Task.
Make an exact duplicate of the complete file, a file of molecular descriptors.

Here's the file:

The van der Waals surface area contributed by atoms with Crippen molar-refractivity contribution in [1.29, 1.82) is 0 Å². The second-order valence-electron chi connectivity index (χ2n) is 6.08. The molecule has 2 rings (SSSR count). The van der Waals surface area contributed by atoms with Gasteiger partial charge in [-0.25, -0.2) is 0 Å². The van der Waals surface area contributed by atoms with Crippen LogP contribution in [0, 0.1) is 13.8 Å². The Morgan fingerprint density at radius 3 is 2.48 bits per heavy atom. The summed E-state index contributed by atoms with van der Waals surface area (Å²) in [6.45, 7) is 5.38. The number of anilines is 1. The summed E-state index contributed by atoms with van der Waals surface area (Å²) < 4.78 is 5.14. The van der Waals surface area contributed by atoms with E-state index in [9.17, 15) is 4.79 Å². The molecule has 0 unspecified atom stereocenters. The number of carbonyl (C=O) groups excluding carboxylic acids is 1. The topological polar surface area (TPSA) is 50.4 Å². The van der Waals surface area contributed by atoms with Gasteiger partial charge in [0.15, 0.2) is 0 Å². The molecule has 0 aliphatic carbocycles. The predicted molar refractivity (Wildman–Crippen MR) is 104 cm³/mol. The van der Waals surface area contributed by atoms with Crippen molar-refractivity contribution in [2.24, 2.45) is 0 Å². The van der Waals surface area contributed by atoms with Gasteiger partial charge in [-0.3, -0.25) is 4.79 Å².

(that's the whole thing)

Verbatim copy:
The van der Waals surface area contributed by atoms with Crippen molar-refractivity contribution in [1.29, 1.82) is 0 Å². The second-order valence-electron chi connectivity index (χ2n) is 6.08. The molecule has 2 rings (SSSR count). The van der Waals surface area contributed by atoms with Gasteiger partial charge in [-0.25, -0.2) is 0 Å². The van der Waals surface area contributed by atoms with Crippen LogP contribution in [0, 0.1) is 13.8 Å². The Morgan fingerprint density at radius 3 is 2.48 bits per heavy atom. The summed E-state index contributed by atoms with van der Waals surface area (Å²) in [6.45, 7) is 5.38. The number of anilines is 1. The summed E-state index contributed by atoms with van der Waals surface area (Å²) < 4.78 is 5.14. The van der Waals surface area contributed by atoms with E-state index in [9.17, 15) is 4.79 Å². The molecule has 0 unspecified atom stereocenters. The number of carbonyl (C=O) groups excluding carboxylic acids is 1. The topological polar surface area (TPSA) is 50.4 Å². The van der Waals surface area contributed by atoms with Gasteiger partial charge in [0.15, 0.2) is 0 Å². The molecule has 0 aliphatic carbocycles. The predicted molar refractivity (Wildman–Crippen MR) is 104 cm³/mol. The van der Waals surface area contributed by atoms with Crippen molar-refractivity contribution in [2.24, 2.45) is 0 Å². The van der Waals surface area contributed by atoms with Gasteiger partial charge in [-0.3, -0.25) is 4.79 Å².